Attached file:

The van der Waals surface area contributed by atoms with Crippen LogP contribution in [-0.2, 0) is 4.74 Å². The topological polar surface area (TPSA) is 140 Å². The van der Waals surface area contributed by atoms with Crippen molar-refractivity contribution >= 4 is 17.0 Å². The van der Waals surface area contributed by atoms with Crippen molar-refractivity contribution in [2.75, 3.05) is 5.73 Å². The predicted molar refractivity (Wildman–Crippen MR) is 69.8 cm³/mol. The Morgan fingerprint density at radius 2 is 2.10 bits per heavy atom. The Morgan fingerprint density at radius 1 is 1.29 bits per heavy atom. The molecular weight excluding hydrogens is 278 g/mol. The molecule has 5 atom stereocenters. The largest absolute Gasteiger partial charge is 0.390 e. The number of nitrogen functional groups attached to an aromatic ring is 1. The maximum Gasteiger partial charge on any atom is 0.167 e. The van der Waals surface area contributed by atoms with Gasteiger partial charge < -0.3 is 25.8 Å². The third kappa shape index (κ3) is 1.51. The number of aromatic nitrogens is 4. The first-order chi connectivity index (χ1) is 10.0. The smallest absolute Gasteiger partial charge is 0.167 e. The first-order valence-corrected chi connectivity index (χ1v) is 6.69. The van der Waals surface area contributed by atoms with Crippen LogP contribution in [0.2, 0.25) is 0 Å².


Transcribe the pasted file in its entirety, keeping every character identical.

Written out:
The van der Waals surface area contributed by atoms with Crippen LogP contribution in [-0.2, 0) is 4.74 Å². The topological polar surface area (TPSA) is 140 Å². The van der Waals surface area contributed by atoms with Crippen molar-refractivity contribution >= 4 is 17.0 Å². The van der Waals surface area contributed by atoms with Crippen molar-refractivity contribution in [2.75, 3.05) is 5.73 Å². The predicted molar refractivity (Wildman–Crippen MR) is 69.8 cm³/mol. The Morgan fingerprint density at radius 2 is 2.10 bits per heavy atom. The Morgan fingerprint density at radius 1 is 1.29 bits per heavy atom. The molecular weight excluding hydrogens is 278 g/mol. The molecule has 5 atom stereocenters. The largest absolute Gasteiger partial charge is 0.390 e. The number of nitrogen functional groups attached to an aromatic ring is 1. The maximum Gasteiger partial charge on any atom is 0.167 e. The van der Waals surface area contributed by atoms with Gasteiger partial charge < -0.3 is 25.8 Å². The third kappa shape index (κ3) is 1.51. The number of aromatic nitrogens is 4. The first-order chi connectivity index (χ1) is 10.0. The smallest absolute Gasteiger partial charge is 0.167 e. The first-order valence-corrected chi connectivity index (χ1v) is 6.69. The van der Waals surface area contributed by atoms with Crippen LogP contribution in [0.2, 0.25) is 0 Å².